Christina Greene. Our Separate Ways: Women and the Black Freedom Movement in Durham, North Carolina. Chapel Hill and London: University of North Carolina Press, 2005. xviii + 384 pp. $19.95 (paper), ISBN 978-0-8078-5600-0; $59.95 (cloth), ISBN 978-0-8078-2938-7.
Reviewed by Mary G. Rolinson (Department of History, Georgia State University)
Published on H-SAWH (September, 2006)
Separate Races to Separate Classes
In Our Separate Ways: Women and the Black Freedom Movement in Durham, North Carolina, Christina Greene presents an assiduously researched, complex study of politically and organizationally active segments of Durham, North Carolina. Greene shows us how black women and their diverse allies led in the African American struggle to achieve equal education, economic opportunity, and a political voice in their neighborhoods and communities. This book takes ideas about black women and their roles as organizers from recent sociological and theoretical discussions and brings them to life in Durham, a fitting template for the urbanizing New South (see, for example, Belinda Robnett, How Long, How Long? African American Women and the Struggle for Civil Rights, 1997).
Greene's extensive use of oral interviews and untapped archival sources gives the activist women of Durham names, tells us their words and actions, and describes what events inspired them, empowered them, gave them hope, disappointed them, and sometimes required them to act in seemingly contradictory ways. This book provides fresh and provocative lines of inquiry for historians of the modern civil rights movement and its aftermath by exploring personal interactions across race, class, and gender lines that often defy previous oversimplifications.
The first three chapters of Our Separate Ways provide background that makes the scope of this community study more satisfying. Although Greene admits that World War II provided the widest window of opportunity for women, community organizing was well under way during the 1930s and 1940s. Although fraught with difficulty, these prewar years allowed black women to identify the challenges they would face for decades to come. Women's modest successes during this early phase planted seeds that made subsequent activism possible.
Through extensive mining of Durham's weekly black newspaper, the Carolina Times, and the records of the National Association for the Advancement of Colored People (NAACP) branches in North Carolina, Greene demonstrates the day-to-day role women played in pushing an improvement and organizational agenda prior to the direct-action phase of protest in the 1960s. In this earlier period, the ability of many middle-class, educated African American women to serve as leaders was overshadowed by traditional black male leadership and handicapped by the attack on Popular Front and progressive biracial organizations, but Durham's black women consistently refused to be excluded. Through a few key organizations, such as the Young Women's Christian Association, the American Association of University Women, and the Women's International League for Peace and Freedom, they kept their agendas alive.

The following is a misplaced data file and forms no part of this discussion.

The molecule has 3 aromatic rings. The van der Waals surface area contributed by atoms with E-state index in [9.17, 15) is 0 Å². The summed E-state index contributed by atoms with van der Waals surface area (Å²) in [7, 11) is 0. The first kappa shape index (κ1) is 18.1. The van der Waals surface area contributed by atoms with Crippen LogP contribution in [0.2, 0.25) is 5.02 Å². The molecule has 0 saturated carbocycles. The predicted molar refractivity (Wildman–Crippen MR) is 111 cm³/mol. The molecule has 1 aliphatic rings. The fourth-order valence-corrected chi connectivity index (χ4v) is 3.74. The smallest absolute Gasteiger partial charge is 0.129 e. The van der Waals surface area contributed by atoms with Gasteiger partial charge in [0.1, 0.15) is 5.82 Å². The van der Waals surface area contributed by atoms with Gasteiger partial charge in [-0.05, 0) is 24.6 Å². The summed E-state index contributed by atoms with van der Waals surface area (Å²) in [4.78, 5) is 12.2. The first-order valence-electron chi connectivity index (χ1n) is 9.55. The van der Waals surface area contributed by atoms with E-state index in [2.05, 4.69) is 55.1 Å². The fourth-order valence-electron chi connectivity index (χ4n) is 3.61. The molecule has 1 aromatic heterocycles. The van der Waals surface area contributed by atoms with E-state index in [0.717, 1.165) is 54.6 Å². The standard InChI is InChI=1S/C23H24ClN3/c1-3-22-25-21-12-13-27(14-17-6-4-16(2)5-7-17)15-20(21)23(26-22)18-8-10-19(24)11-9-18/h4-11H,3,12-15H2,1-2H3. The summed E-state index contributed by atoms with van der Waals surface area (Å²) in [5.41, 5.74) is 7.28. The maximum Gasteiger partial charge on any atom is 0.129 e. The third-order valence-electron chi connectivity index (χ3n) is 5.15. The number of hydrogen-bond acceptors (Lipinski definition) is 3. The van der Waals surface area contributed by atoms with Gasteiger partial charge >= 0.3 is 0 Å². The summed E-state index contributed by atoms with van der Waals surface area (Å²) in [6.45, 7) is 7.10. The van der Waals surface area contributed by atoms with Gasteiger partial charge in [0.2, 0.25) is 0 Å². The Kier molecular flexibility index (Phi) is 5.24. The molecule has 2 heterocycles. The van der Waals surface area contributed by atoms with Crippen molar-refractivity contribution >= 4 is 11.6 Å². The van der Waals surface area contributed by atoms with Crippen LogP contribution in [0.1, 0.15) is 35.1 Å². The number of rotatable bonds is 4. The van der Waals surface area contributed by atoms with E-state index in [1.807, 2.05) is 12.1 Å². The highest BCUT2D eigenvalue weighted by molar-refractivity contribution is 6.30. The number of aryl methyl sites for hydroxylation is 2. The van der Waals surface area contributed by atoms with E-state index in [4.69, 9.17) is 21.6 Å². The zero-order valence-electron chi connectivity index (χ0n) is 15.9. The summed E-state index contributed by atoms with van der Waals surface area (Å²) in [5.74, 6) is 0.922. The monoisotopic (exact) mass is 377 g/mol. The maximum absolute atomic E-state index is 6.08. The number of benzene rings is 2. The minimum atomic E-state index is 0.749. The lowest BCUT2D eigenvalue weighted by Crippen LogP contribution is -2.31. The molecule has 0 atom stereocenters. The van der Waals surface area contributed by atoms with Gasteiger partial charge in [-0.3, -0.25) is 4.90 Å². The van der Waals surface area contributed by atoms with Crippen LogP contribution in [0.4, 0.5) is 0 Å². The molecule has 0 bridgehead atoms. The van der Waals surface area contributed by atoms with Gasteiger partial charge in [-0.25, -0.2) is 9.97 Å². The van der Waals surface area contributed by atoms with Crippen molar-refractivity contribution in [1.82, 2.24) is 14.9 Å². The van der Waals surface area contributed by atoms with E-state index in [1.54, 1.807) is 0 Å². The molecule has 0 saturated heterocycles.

One particularly interesting aspect of this study is the limited presence of influential local pastors and diligent churchwomen who occupy such prominence in the freedom movements of comparable southern cities. No doubt Greene's focus on women required that she look for women leaders outside of the patriarchal structure of the black church and in secular and civic organizations. It would be interesting to know if the apparent lack of clerical leadership created a void that provided a unique opportunity for Durham's black women.
Another phase of organizing in Durham came with the opportunities provided to women during World War II and the assertiveness of black veterans, thousands of whom received training at Camp Butner nearby. During the 1940s, the anemic local NAACP branch was revitalized and reorganized under a more female and youth-influenced orientation. The Durham black community mobilized noticeably after the fires and unrest that followed the 1944 murder of Private Booker T. Spicely and the acquittal of the white bus driver who shot him in cold blood. In the 1950s, white backlash after the Supreme Court ruled against segregation in Brown v. Board of Education and the attempt to associate the NAACP with communism sorely challenged the black activist women of Durham, but they maintained pressure for inclusion and resisted intimidation. Women like Arlene Young helped further solidify the foundation of the NAACP by building up the youth councils and promoting loyalty through local black colleges and among youth organizations.